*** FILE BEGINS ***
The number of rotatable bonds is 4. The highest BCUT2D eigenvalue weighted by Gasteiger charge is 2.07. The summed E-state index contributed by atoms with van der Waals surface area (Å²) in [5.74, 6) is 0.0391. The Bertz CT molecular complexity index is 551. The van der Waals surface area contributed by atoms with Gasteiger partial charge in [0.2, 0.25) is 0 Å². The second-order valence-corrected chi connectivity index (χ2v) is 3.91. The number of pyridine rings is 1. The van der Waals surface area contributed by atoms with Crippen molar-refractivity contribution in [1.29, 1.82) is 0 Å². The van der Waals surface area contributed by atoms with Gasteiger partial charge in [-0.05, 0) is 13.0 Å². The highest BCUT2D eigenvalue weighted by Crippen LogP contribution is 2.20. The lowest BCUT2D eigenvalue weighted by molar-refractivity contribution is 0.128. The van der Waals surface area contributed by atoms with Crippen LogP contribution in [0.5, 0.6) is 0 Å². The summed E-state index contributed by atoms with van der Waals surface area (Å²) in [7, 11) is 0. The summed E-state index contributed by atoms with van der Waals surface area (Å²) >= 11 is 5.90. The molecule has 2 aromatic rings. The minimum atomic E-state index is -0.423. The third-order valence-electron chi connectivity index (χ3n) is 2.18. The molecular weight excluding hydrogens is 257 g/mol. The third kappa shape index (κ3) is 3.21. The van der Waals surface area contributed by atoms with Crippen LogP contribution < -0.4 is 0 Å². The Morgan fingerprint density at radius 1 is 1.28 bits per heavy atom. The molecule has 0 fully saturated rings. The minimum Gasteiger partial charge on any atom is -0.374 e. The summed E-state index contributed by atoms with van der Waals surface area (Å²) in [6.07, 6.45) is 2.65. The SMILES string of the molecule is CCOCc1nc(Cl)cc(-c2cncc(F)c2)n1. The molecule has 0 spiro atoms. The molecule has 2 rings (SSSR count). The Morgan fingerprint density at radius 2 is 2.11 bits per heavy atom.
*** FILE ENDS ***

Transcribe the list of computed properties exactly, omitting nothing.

The number of rotatable bonds is 4. The highest BCUT2D eigenvalue weighted by Gasteiger charge is 2.07. The summed E-state index contributed by atoms with van der Waals surface area (Å²) in [5.74, 6) is 0.0391. The Bertz CT molecular complexity index is 551. The van der Waals surface area contributed by atoms with Gasteiger partial charge in [0.2, 0.25) is 0 Å². The second-order valence-corrected chi connectivity index (χ2v) is 3.91. The number of pyridine rings is 1. The van der Waals surface area contributed by atoms with Crippen molar-refractivity contribution in [1.29, 1.82) is 0 Å². The van der Waals surface area contributed by atoms with Gasteiger partial charge in [-0.05, 0) is 13.0 Å². The highest BCUT2D eigenvalue weighted by Crippen LogP contribution is 2.20. The lowest BCUT2D eigenvalue weighted by molar-refractivity contribution is 0.128. The van der Waals surface area contributed by atoms with Crippen LogP contribution in [0.5, 0.6) is 0 Å². The summed E-state index contributed by atoms with van der Waals surface area (Å²) in [7, 11) is 0. The summed E-state index contributed by atoms with van der Waals surface area (Å²) >= 11 is 5.90. The molecule has 2 aromatic rings. The minimum atomic E-state index is -0.423. The third-order valence-electron chi connectivity index (χ3n) is 2.18. The molecular weight excluding hydrogens is 257 g/mol. The third kappa shape index (κ3) is 3.21. The van der Waals surface area contributed by atoms with Crippen LogP contribution < -0.4 is 0 Å². The Morgan fingerprint density at radius 1 is 1.28 bits per heavy atom. The molecule has 0 fully saturated rings. The minimum Gasteiger partial charge on any atom is -0.374 e. The summed E-state index contributed by atoms with van der Waals surface area (Å²) in [6.07, 6.45) is 2.65. The SMILES string of the molecule is CCOCc1nc(Cl)cc(-c2cncc(F)c2)n1. The molecule has 0 spiro atoms. The molecule has 2 rings (SSSR count). The Morgan fingerprint density at radius 2 is 2.11 bits per heavy atom.